The Blackwoods by Brandy Colbert
Coming October 3 from HarperCollins; 384 pages
Content warnings: Racism, misogyny, classism, death of parent, death of grandparent, underage drinking and partying, sexual harassment, and leakage of private photos
About the Author: “Brandy Colbert is the award-winning author of several books for children and teens, including Black Birds in the Sky: The Story and Legacy of the 1921 Tulsa Race Massacre, which was the winner of the 2022 Boston Globe–Horn Book Award for Nonfiction and a finalist for the American Library Association’s Excellence in Young Adult Nonfiction Award. Her other acclaimed books include Pointe, The Only Black Girls in Town, and Stonewall Book Award winner Little & Lion. Her writing has been published in the New York Times, and her short stories and essays have appeared in several critically acclaimed anthologies for young people. She is on faculty at Hamline University’s MFA program in writing for children, and lives in Los Angeles” (Bio from author’s website).
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Blackwood is a household name, all thanks to Blossom Blackwood, who rose to legendary fame as a movie star in the 60s. But along the way, she hides what is to be her life’s greatest secret, a mystery that the press still buzzes about today. When her secret comes to light after she passes, her grandchildren, Ardith and Hollis, have to grapple with the explosive aftermath, not to mention their own problems. Ardith’s meticulously curated public persona begins to crack from the grief of losing both her mother and grandmother, and Hollis’ private photos—photos only her best friend had—have been leaked. In the dangerously alluring world of Hollywood, who can the Blackwoods trust?
Usually I’m not one to pick up a family saga, but the thrill of spending time in the gilded world of Hollywood, where the real monsters are all too human and how the cost of fame is always too much, will never fail to entice me. Brandy Colbert delivers, peeling back the glamor of the film industry to reveal the cruelty and prejudice that lurks underneath. Beyond that, this story is also one of persistence: how the Blackwoods find love—familial, platonic, and romantic—despite it all. I particularly loved Ardith and Hollis’ storylines! Fame has taught Ardith not to trust anyone, to bear her grief alone, but her coworker, Matty, makes it hard for her to keep those rigid boundaries in place. It’s heartwarming to see their working relationship bloom into a deep friendship and watch her make peace with her long-held grief. Hollis struggles with trusting her (more than) best friend after her nudes are leaked from his phone, and Colbert tackles this issue with a deft and graceful hand. Blossom’s story is an ode to single motherhood, tenacity, and living with the decisions you make. I saw the potential with her story to be a whole separate book, something a little more eviscerating of Hollywood and its injustices, so I wish we spent more time with her! With such a plotline—a Black woman aspiring to be a movie star in the 60s—I wanted to see the full picture, not just snippets of her life. Additionally, at times the plot felt rushed; perhaps fitting three entire stories in one book was an ambitious undertaking. The Blackwoods is by no means a lackluster read, however. If anything, my desire for more just demonstrates how engrossing the novel is! Don’t miss this moving family saga about dealing with grief, learning how to trust yourself, and finding love against the backdrop of Hollywood fame.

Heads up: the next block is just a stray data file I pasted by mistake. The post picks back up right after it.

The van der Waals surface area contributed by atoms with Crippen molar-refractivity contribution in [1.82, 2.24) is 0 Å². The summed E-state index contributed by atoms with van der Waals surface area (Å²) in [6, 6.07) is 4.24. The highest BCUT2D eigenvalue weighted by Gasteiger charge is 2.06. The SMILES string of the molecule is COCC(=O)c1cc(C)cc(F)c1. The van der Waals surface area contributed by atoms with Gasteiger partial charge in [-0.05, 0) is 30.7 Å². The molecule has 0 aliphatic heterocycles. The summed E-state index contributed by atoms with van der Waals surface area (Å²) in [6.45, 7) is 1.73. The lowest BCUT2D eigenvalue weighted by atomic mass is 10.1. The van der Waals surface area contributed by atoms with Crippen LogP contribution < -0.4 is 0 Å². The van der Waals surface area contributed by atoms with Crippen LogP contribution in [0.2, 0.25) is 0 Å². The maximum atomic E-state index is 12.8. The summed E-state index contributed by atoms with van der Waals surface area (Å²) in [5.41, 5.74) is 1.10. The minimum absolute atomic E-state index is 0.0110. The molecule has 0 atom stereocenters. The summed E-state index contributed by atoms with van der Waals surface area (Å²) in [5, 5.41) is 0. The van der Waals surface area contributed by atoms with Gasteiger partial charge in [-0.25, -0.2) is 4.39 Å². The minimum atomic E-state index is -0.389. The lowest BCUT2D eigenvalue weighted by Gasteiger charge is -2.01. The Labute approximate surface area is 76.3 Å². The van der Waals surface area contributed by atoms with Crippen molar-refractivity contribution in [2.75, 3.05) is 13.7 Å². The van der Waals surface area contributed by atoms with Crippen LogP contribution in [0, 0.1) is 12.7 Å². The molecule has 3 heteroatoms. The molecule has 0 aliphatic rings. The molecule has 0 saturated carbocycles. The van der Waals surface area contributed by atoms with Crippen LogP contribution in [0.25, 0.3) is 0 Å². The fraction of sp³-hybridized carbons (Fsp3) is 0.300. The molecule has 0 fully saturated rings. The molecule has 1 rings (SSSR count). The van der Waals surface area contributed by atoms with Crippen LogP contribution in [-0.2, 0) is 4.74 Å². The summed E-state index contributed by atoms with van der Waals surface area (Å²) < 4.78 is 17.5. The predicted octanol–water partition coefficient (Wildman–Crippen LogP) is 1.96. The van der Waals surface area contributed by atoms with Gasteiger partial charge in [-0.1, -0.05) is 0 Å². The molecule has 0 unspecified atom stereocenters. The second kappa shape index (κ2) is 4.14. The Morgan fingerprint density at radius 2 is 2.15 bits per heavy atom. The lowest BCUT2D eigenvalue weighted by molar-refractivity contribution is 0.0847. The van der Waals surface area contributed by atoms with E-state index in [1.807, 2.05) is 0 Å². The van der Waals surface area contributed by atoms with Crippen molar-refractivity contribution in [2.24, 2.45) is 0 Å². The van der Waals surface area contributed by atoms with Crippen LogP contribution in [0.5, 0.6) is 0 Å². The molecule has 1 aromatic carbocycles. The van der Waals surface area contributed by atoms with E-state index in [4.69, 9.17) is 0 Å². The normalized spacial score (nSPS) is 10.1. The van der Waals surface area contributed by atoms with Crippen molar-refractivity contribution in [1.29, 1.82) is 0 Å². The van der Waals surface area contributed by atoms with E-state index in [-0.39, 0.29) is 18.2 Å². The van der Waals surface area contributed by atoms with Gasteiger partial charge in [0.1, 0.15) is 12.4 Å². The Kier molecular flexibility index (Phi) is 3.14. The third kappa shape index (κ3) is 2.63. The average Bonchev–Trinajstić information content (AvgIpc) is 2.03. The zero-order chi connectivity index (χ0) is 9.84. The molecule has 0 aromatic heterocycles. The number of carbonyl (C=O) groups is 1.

(Pine Reads Review would like to thank SparkPoint Studio & NetGalley for sending us a copy of the book in exchange for an honest review. Any quotes are taken from an advanced copy and may be subject to change before final publication.)
PRR Assistant Director, Aruna Sreenivasan